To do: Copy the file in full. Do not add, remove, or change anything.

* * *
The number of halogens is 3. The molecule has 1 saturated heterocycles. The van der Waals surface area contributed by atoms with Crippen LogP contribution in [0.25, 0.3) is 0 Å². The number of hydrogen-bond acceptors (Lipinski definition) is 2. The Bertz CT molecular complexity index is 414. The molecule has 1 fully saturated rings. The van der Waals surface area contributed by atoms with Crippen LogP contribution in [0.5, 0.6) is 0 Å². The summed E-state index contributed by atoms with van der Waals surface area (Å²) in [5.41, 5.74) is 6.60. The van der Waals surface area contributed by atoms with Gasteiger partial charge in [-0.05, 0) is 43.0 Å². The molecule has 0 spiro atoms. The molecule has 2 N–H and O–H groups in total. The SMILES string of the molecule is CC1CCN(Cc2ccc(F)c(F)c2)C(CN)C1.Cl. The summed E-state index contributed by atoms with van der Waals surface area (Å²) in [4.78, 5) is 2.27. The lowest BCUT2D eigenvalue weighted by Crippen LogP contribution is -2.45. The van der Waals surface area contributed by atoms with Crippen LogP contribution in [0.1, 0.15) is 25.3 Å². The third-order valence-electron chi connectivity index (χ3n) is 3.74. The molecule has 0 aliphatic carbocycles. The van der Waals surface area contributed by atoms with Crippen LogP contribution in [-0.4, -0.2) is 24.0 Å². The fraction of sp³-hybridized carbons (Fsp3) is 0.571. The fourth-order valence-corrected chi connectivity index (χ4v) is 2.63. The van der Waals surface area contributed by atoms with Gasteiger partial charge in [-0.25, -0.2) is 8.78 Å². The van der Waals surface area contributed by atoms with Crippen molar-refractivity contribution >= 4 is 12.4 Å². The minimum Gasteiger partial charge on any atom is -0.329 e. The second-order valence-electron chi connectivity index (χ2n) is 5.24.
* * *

The number of halogens is 3. The molecule has 1 saturated heterocycles. The van der Waals surface area contributed by atoms with Crippen LogP contribution in [0.25, 0.3) is 0 Å². The number of hydrogen-bond acceptors (Lipinski definition) is 2. The Bertz CT molecular complexity index is 414. The molecule has 1 fully saturated rings. The van der Waals surface area contributed by atoms with Crippen LogP contribution in [0.5, 0.6) is 0 Å². The summed E-state index contributed by atoms with van der Waals surface area (Å²) in [5.41, 5.74) is 6.60. The van der Waals surface area contributed by atoms with Gasteiger partial charge in [-0.05, 0) is 43.0 Å². The molecule has 0 spiro atoms. The molecule has 2 N–H and O–H groups in total. The SMILES string of the molecule is CC1CCN(Cc2ccc(F)c(F)c2)C(CN)C1.Cl. The summed E-state index contributed by atoms with van der Waals surface area (Å²) in [4.78, 5) is 2.27. The lowest BCUT2D eigenvalue weighted by Crippen LogP contribution is -2.45. The van der Waals surface area contributed by atoms with Crippen LogP contribution in [0.1, 0.15) is 25.3 Å². The third-order valence-electron chi connectivity index (χ3n) is 3.74. The molecule has 0 aliphatic carbocycles. The van der Waals surface area contributed by atoms with Crippen LogP contribution in [-0.4, -0.2) is 24.0 Å². The fraction of sp³-hybridized carbons (Fsp3) is 0.571. The fourth-order valence-corrected chi connectivity index (χ4v) is 2.63. The van der Waals surface area contributed by atoms with Gasteiger partial charge in [-0.25, -0.2) is 8.78 Å². The van der Waals surface area contributed by atoms with Crippen molar-refractivity contribution >= 4 is 12.4 Å². The minimum Gasteiger partial charge on any atom is -0.329 e. The second-order valence-electron chi connectivity index (χ2n) is 5.24.